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Chinese Super-Rich Storm Los Angeles Real Estate Market

Up for grabs
Up for grabs
Li Huiling

In the past year, the greater Los Angeles area has seen a surge in the number of Chinese buyers interested in the area's real estate — in particular, those mega-properties valued above the $15 million mark.

The trend has been confirmed by both L.A."s high-end real estate brokerage firm, John Aaroe Group, which has recently teamed up with Juwai, China's largest online international property search engine and information platform.

"Compared with the same period last year, we have seen our high-end property consultations, in the four quarters of 2015, go up 45%," Aaron Kirman, John Aaroe Group's overseas real estate chairman, told Caixin. "I've currently got a dozen deals in the works between $15 to 135 million. And there have been detailed inquiries on all of them by potential Chinese buyers."

Simon Henry, co-founder of Juwai, noted that as the Chinese economy slows, many of the country's super-rich are reconfiguring their assets and diversifying their investments internationally.

Mega mansions

Aaron Kirman says Chinese clients are particularly focused on mega villas above the $10-million-range. The former home of Danny Thomas, for example, is priced at $135 million, because of its capability to increase in value and because of its views.

"Not only do they like Los Angeles' property and lifestyle, but also the investment's long-term security," Kirman said. "Whether it's an apartment or an individual family home, what these buyers want is privacy, a view, supporting facilities, and architectural beauty."

[rebelmouse-image 27089867 alt="""" original_size="745x4" expand=1]

3D rendering of a hotel and residential project at 9900 Wilshire Boulevard, Beverly Hills — Source: Wanda Group

Seeing the market potential, Kirman signed a deal with Juwai to propose Beverly Hills mansions in Chinese language so the wealthy buyers can browse online at ease.

According to a report released in October by Credit Suisse, China ranks second in the number of people with a personal net worth of over $50 million, just behind the United States.

An eye for real estate

Los Angeles attracts not just individual Chinese buyers, but also large Chinese real estate developers. Wanda, China's largest real estate developer group, launched a hotel and residential project at 9900 Wilshire Boulevard, Beverly Hills, investing some $1.2 billion. Greenland, another Chinese developer, also launched a project targeted at Chinese buyers with smaller budgets of between $1.5 to $2 million. As Juwai's survey of $5 million dollar properties showed, California is the top destination for wealthy Chinese people.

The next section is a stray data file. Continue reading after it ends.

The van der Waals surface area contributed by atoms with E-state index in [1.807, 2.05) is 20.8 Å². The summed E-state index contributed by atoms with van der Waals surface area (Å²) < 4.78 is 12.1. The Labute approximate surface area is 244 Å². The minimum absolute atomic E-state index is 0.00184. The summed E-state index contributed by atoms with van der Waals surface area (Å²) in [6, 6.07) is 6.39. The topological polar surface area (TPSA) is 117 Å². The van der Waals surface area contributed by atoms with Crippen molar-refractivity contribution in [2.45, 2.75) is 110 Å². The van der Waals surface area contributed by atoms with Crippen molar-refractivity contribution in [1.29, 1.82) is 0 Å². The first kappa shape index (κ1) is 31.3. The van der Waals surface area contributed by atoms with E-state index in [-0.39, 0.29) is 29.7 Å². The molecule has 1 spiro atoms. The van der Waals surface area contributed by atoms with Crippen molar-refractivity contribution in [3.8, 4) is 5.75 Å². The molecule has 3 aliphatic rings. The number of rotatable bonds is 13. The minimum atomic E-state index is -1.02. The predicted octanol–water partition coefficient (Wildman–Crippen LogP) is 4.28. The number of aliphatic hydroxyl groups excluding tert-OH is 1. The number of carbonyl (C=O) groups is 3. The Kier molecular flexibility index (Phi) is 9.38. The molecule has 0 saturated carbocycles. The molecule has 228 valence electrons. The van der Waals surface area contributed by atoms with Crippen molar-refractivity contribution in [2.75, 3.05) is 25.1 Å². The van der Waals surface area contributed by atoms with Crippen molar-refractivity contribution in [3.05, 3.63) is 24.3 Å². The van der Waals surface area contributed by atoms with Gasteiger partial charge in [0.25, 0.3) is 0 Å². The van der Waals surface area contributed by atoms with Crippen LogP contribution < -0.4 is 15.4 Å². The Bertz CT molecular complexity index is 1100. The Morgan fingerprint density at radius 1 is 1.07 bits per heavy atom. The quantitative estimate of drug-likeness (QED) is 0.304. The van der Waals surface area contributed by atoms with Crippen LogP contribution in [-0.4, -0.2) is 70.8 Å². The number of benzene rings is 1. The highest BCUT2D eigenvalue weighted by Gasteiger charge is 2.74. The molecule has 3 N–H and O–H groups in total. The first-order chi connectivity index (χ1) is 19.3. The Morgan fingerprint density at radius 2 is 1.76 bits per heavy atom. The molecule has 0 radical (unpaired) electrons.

However, according to the Juwai, though mainland Chinese buy most of America's luxurious homes, the most liberal with their money remains the Chinese language speakers who are either American citizens or long-time residents.

A survey conducted by the Association of Realtors (NAR) showed that, over the past year, Chinese buyers are the U.S. market's largest group of foreign buyers; while Juwai's data showed that Chinese buyers' overseas property investment has soared from $5 billion in 2010 to $52 billion in 2014, and is predicted to rise to $220 billion by 2020.

Even with the much talked about slowing down of the Chinese economy, Forbes reports that the number of Chinese people with a $31.5 million net worth went up by 57% in 2015.

An industry insider in China said the Chinese government is considering officially lifting the restriction on the export of capital in the next five years. What it means is that the colossal amount of capital bound domestically will be liberated and turned into overseas investment. We can only imagine what that could do to the value of mansions in Beverly Hills.

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Look At This Crap! The "Enshittification" Theory Of Why The Internet Is Broken

The term was coined by journalist Cory Doctorow to explain the fatal drift of major Internet platforms: if they were ever useful and user-friendly, they will inevitably end up being odious.

A photo of hands holding onto a smartphone

A person holding their smartphone

Gilles Lambert/ZUMA
Manuel Ligero


The universe tends toward chaos. Ultimately, everything degenerates. These immutable laws are even more true of the Internet.

In the case of media platforms, everything you once thought was a good service will, sooner or later, disgust you. This trend has been given a name: enshittification. The term was coined by Canadian blogger and journalist Cory Doctorow to explain the inevitable drift of technological giants toward... well.

The explanation is in line with the most basic tenets of Marxism. All digital companies have investors (essentially the bourgeoisie, people who don't perform any work and take the lion's share of the profits), and these investors want to see the percentage of their gains grow year after year. This pushes companies to make decisions that affect the service they provide to their customers. Although they don't do it unwillingly, quite the opposite.

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Annoying customers is just another part of the business plan. Look at Netflix, for example. The streaming giant has long been riddling how to monetize shared Netflix accounts. Option 1: adding a premium option to its regular price. Next, it asked for verification through text messages. After that, it considered raising the total subscription price. It also mulled adding advertising to the mix, and so on. These endless maneuvers irritated its audience, even as the company has been unable to decide which way it wants to go. So, slowly but surely, we see it drifting toward enshittification.

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